Close the Gap

A couple of weeks ago I attended the launch of the Close the Gap campaign – to eliminate the gap between the life expectancy and opportunities for Indigenous Australians and the rest of our nation.

It was held at the Olympic Stadium in Sydney, and there was a big media contingent there in part due to the presence of Olympic champions Cathy Freeman and Ian Thorpe, who were both lending their strong support to the campaign.

The speech by Australia’s Social Justice Commissioner, Tom Calma, nailed the key points – a summary of it is reproduced at Online Opinion.

Governments cannot guarantee that their citizens will be healthy – that involves individual choice and freedom. But they can guarantee that every opportunity has been provided to facilitate this outcome.

This is not a level playing field – an Indigenous child born today does not have the same life chance as a non-Indigenous child.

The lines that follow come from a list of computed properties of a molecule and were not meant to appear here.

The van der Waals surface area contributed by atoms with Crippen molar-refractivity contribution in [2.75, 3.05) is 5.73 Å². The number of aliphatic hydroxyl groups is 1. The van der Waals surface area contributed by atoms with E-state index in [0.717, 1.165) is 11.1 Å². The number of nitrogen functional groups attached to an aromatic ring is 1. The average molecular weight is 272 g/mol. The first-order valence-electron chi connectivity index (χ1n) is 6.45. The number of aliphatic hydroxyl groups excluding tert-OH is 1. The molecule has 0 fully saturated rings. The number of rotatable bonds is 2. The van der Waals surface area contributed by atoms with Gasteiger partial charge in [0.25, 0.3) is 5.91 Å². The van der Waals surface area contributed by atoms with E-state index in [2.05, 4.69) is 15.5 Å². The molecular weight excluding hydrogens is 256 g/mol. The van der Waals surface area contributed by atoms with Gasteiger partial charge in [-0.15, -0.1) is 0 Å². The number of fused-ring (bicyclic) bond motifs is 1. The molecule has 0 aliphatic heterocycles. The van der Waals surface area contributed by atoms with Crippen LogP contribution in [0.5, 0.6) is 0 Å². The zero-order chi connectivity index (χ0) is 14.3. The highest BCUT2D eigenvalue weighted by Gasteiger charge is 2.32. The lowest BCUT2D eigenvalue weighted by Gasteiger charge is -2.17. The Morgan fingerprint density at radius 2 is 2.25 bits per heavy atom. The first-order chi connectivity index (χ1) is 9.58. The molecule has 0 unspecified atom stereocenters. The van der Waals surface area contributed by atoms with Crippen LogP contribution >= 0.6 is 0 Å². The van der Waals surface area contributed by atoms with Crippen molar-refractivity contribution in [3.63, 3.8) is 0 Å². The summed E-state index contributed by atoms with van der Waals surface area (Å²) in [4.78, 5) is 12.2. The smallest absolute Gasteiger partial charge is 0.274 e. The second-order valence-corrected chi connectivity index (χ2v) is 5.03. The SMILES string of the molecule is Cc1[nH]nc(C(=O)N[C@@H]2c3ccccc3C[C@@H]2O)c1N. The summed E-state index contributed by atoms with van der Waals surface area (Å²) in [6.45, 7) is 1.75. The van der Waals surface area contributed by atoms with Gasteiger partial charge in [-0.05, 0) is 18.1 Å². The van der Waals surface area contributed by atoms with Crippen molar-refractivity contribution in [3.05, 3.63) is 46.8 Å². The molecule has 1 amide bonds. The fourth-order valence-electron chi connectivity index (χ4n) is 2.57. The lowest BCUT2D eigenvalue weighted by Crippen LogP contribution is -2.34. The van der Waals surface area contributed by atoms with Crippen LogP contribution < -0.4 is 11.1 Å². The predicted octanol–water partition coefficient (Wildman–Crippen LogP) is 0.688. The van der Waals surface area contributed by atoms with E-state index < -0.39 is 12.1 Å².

Let’s stop being disappointed at our lack of achievement on Indigenous health and dare to dream about a positive future for all Australians. To do so is not a pipedream. For we know that overcoming Indigenous inequality in health status is achievable.

There are examples of rapid gains in health status being made with focused, deliberate steps being taken. Steps that are backed with resources and driven by timelines. This is the lesson from countries like Canada and the US. And it is the lesson from various trials conducted within Australia……..

In my Social Justice Report 2005 to the Australian Parliament, I called for a campaign to achieve Aboriginal and Torres Strait Islander health equality within a generation. That is how long it will take if we act now and with determination……….

Since I released the Social Justice Report last year, I have been working with a growing coalition of organisations who are determined to make a difference on Indigenous health. Thirty of these organisations signed an open letter to governments in December last year highlighting the Indigenous health crisis…………